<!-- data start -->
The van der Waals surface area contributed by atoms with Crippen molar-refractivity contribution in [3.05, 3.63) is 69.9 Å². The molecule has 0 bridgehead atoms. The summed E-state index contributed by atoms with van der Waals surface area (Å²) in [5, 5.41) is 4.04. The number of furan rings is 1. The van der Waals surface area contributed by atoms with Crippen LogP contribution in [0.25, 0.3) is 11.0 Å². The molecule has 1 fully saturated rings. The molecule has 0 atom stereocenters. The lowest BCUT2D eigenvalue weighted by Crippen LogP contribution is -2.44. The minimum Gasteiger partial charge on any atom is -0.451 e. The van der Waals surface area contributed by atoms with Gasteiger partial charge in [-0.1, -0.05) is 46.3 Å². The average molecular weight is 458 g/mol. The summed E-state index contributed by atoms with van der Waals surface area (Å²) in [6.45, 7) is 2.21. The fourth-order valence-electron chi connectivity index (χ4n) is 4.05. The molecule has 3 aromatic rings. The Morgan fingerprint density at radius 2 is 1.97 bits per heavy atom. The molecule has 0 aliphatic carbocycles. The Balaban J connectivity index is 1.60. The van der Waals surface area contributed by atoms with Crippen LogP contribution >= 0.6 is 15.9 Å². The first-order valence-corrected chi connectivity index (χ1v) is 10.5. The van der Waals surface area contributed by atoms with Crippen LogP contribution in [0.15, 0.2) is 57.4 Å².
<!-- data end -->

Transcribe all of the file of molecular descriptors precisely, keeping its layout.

The van der Waals surface area contributed by atoms with Crippen molar-refractivity contribution in [3.05, 3.63) is 69.9 Å². The molecule has 0 bridgehead atoms. The summed E-state index contributed by atoms with van der Waals surface area (Å²) in [5, 5.41) is 4.04. The number of furan rings is 1. The van der Waals surface area contributed by atoms with Crippen LogP contribution in [0.25, 0.3) is 11.0 Å². The molecule has 1 fully saturated rings. The molecule has 0 atom stereocenters. The lowest BCUT2D eigenvalue weighted by Crippen LogP contribution is -2.44. The minimum Gasteiger partial charge on any atom is -0.451 e. The van der Waals surface area contributed by atoms with Gasteiger partial charge in [-0.1, -0.05) is 46.3 Å². The average molecular weight is 458 g/mol. The summed E-state index contributed by atoms with van der Waals surface area (Å²) in [6.45, 7) is 2.21. The fourth-order valence-electron chi connectivity index (χ4n) is 4.05. The molecule has 3 aromatic rings. The Morgan fingerprint density at radius 2 is 1.97 bits per heavy atom. The molecule has 0 aliphatic carbocycles. The Balaban J connectivity index is 1.60. The van der Waals surface area contributed by atoms with Crippen LogP contribution >= 0.6 is 15.9 Å². The first-order valence-corrected chi connectivity index (χ1v) is 10.5. The van der Waals surface area contributed by atoms with Crippen LogP contribution in [0.15, 0.2) is 57.4 Å².